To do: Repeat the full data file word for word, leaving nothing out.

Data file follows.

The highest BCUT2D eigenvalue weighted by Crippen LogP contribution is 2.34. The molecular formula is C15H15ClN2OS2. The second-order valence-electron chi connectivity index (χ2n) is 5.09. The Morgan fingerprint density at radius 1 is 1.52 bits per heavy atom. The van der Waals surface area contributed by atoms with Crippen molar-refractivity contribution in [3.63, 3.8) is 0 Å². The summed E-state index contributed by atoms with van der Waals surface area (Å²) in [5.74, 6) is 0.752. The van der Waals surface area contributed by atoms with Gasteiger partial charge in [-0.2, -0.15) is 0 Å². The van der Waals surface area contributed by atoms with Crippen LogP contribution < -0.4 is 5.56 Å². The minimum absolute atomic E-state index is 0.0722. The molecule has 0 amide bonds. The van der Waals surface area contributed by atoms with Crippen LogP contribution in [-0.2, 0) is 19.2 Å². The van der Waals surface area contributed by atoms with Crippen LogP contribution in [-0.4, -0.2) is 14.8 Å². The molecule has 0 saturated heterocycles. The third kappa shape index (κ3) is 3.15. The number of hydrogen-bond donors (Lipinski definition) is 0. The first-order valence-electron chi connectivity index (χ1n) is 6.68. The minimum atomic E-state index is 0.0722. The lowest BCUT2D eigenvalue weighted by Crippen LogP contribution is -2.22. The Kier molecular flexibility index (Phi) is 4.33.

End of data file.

The highest BCUT2D eigenvalue weighted by Crippen LogP contribution is 2.34. The molecular formula is C15H15ClN2OS2. The second-order valence-electron chi connectivity index (χ2n) is 5.09. The Morgan fingerprint density at radius 1 is 1.52 bits per heavy atom. The van der Waals surface area contributed by atoms with Crippen molar-refractivity contribution in [3.63, 3.8) is 0 Å². The summed E-state index contributed by atoms with van der Waals surface area (Å²) in [5.74, 6) is 0.752. The van der Waals surface area contributed by atoms with Gasteiger partial charge in [-0.2, -0.15) is 0 Å². The van der Waals surface area contributed by atoms with Crippen LogP contribution < -0.4 is 5.56 Å². The minimum absolute atomic E-state index is 0.0722. The molecule has 0 amide bonds. The van der Waals surface area contributed by atoms with Crippen LogP contribution in [-0.2, 0) is 19.2 Å². The van der Waals surface area contributed by atoms with Crippen LogP contribution in [-0.4, -0.2) is 14.8 Å². The molecule has 0 saturated heterocycles. The third kappa shape index (κ3) is 3.15. The number of hydrogen-bond donors (Lipinski definition) is 0. The first-order valence-electron chi connectivity index (χ1n) is 6.68. The minimum atomic E-state index is 0.0722. The lowest BCUT2D eigenvalue weighted by Crippen LogP contribution is -2.22. The Kier molecular flexibility index (Phi) is 4.33.